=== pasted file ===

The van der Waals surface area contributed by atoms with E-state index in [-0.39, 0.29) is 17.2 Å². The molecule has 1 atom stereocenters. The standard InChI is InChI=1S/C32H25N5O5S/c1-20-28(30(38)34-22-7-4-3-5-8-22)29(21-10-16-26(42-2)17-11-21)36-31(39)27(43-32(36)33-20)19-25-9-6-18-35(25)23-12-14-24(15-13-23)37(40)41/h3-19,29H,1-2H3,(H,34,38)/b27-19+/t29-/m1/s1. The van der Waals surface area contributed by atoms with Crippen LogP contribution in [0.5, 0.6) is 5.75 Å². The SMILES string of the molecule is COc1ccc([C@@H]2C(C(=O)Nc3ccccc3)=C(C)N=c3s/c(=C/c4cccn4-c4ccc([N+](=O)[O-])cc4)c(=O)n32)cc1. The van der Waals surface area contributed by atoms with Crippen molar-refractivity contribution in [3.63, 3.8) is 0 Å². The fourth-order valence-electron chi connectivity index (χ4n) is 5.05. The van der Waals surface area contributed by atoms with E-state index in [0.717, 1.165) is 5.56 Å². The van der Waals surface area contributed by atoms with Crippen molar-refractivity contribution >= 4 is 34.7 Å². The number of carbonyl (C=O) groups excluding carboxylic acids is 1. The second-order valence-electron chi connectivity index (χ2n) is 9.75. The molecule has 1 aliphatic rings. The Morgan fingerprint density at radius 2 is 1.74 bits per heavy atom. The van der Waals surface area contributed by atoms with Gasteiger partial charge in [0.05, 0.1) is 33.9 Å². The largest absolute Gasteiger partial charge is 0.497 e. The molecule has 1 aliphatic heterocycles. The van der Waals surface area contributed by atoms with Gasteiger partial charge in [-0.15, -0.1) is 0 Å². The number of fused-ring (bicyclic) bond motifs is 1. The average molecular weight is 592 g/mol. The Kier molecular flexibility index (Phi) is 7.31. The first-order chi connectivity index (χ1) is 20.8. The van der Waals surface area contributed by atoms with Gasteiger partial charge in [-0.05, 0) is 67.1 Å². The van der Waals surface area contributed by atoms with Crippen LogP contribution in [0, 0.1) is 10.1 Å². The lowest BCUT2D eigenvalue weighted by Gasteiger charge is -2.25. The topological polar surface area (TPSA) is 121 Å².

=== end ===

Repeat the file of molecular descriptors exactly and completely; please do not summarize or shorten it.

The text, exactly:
The van der Waals surface area contributed by atoms with E-state index in [-0.39, 0.29) is 17.2 Å². The molecule has 1 atom stereocenters. The standard InChI is InChI=1S/C32H25N5O5S/c1-20-28(30(38)34-22-7-4-3-5-8-22)29(21-10-16-26(42-2)17-11-21)36-31(39)27(43-32(36)33-20)19-25-9-6-18-35(25)23-12-14-24(15-13-23)37(40)41/h3-19,29H,1-2H3,(H,34,38)/b27-19+/t29-/m1/s1. The van der Waals surface area contributed by atoms with Crippen LogP contribution in [0.5, 0.6) is 5.75 Å². The SMILES string of the molecule is COc1ccc([C@@H]2C(C(=O)Nc3ccccc3)=C(C)N=c3s/c(=C/c4cccn4-c4ccc([N+](=O)[O-])cc4)c(=O)n32)cc1. The van der Waals surface area contributed by atoms with Crippen molar-refractivity contribution in [3.63, 3.8) is 0 Å². The fourth-order valence-electron chi connectivity index (χ4n) is 5.05. The van der Waals surface area contributed by atoms with E-state index in [0.717, 1.165) is 5.56 Å². The van der Waals surface area contributed by atoms with Crippen molar-refractivity contribution >= 4 is 34.7 Å². The number of carbonyl (C=O) groups excluding carboxylic acids is 1. The second-order valence-electron chi connectivity index (χ2n) is 9.75. The molecule has 1 aliphatic rings. The Morgan fingerprint density at radius 2 is 1.74 bits per heavy atom. The van der Waals surface area contributed by atoms with Gasteiger partial charge in [0.05, 0.1) is 33.9 Å². The largest absolute Gasteiger partial charge is 0.497 e. The molecule has 1 aliphatic heterocycles. The van der Waals surface area contributed by atoms with Gasteiger partial charge in [-0.15, -0.1) is 0 Å². The number of fused-ring (bicyclic) bond motifs is 1. The average molecular weight is 592 g/mol. The Kier molecular flexibility index (Phi) is 7.31. The first-order chi connectivity index (χ1) is 20.8. The van der Waals surface area contributed by atoms with Gasteiger partial charge in [-0.05, 0) is 67.1 Å². The van der Waals surface area contributed by atoms with Crippen LogP contribution in [0, 0.1) is 10.1 Å². The lowest BCUT2D eigenvalue weighted by Gasteiger charge is -2.25. The topological polar surface area (TPSA) is 121 Å².